‘These are things that are difficult to measure but which are also very important parameters for an individual’s health, says Nyberg. ‘I think this is a good project. I don’t know of any other that engages and strengthens entire families in vulnerable areas.’  

Modest effects

In a third project, the recently launched Brain Health in School 2, the school day has been lengthened three hours for pupils in Year 8. Up to 60 schools from across the country, from areas with different levels of socio-economic vulnerability, will be included. During these three hours, the pupils will be physically active, get help with classwork and take a walk with an audiobook. The pupils will be monitored with tests measuring things such as fitness, mental health, memory, etc.  

Gisela Nyberg is also an adviser for Generation Pep, which is intended to function as a popular movement in which individuals, non-profit organizations, the public sector and businesses can all get involved in the health of children and young people.  

So how have these initiatives gone? Have they affected health among children and young people? 

Yes, they have. But the effects are modest and short-term.  

Gisela Nyberg talks about difficulties in demonstrating effects of initiatives that are intuitively experienced as very valuable. Getting control groups to function properly, for instance, can be complicated. The intended control group participants can sometimes have levels requiring them to be referred to a health care clinic for help with, for example, the initial stages of type 2 diabetes.  

‘Then we’ve made an intervention in the control group before the study has even started’ she says. ‘Another problem can be that the study participants quite simply quit if they end up in the control group, because they want so much to be a part of the initiatives we offer in the intervention group. That’s why we’ve switched to offering the intervention to the control group as well once the study period is over, but then we can’t do follow-ups over time with the control group.’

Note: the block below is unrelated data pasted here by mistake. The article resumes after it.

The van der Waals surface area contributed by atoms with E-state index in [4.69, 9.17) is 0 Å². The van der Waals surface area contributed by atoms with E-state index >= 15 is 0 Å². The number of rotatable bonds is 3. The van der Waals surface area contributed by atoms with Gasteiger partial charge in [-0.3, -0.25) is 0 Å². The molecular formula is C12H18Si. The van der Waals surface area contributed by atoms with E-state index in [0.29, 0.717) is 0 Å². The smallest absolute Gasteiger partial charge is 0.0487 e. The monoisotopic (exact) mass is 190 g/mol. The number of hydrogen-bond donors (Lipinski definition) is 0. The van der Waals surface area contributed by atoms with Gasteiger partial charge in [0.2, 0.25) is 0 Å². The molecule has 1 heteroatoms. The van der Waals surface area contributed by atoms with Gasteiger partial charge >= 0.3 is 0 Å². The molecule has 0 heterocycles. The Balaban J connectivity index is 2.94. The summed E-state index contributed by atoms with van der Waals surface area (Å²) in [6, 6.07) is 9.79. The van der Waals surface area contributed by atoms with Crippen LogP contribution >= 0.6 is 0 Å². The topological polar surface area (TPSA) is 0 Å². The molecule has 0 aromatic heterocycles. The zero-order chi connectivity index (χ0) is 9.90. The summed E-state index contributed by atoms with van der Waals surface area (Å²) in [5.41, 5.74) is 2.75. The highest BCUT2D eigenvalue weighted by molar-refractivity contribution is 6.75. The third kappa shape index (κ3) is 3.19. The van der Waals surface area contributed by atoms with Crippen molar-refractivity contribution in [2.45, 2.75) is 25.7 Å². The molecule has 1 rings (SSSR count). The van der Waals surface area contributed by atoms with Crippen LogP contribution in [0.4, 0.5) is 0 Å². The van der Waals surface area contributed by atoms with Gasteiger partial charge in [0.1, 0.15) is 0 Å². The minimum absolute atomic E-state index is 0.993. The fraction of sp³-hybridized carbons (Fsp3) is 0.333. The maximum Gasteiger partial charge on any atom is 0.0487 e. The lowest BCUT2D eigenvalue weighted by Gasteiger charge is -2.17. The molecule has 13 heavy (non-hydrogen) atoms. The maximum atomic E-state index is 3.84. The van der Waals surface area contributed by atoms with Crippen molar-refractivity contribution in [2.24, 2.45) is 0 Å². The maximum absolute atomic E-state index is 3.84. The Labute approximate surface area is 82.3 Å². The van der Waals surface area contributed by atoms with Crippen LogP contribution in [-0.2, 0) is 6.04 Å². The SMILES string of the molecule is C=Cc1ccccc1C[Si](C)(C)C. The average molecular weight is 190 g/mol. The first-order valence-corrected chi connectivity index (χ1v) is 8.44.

‘Sometimes it feels hopeless’

Nyberg describes the obvious background to some of the projects: It is well-established that obesity and overweight are more common in socio-economically vulnerable groups and it is equally well-known that physical activity and dietary advice can prevent obesity and overweight among children and young people. Spreading healthy habits in groups where there are obstacles to getting these in place is therefore very desirable.  

But how should the initiatives be organized to have an impact – to successfully prevent overweight and obesity among at-risk children and young people? And how can we obtain evidence about what works when the initiatives are difficult to evaluate? 

‘Sometimes it feels hopeless,’ says Nyberg. ‘I think things are moving too slowly. We need so many more people working in these areas, and we need to find initiatives that reach those who need them the most. But it’s difficult. If we create an initiative that reaches those who already are active, then we’ve failed. One example is information campaigns – we don’t reach the most underprivileged through an information campaign. We don’t know what to do and there are too few of us. But doing nothing isn’t a good idea either.’

We can rattle off a long list of health-related risk factors that are more common in socio-economically vulnerable groups. For example, smoking, drug use, intake of fruits and vegetables, physical activity, high BMI, and impaired kidney function, to name just a few.  

Johan Fritzell
Johan Fritzell, professor in social gerontology at the Aging Research Center. Photo: Stefan Zimmerman.

Johan Fritzell, professor in social gerontology at the Aging Research Center at Karolinska Institutet, describes two different approaches in research on health equity. One deals with investigating the link between different risk factors and groups in society. Topics may include how prevalent smoking, alcohol or drug use, or unhealthy eating habits are among different groups in society, such as in different socio-economic groups. The other approach is about attempting to understand why these and other risk factors are more common or less common in socio-economically disadvantaged groups – to try to find the ‘causes of causes’, as it has come to be called.  

‘According to this way of viewing health equity,’ says Fritzell, ‘it’s not only about people’s choices and lifestyles, but that it basically comes back to social inequality, about the living conditions in society at large.’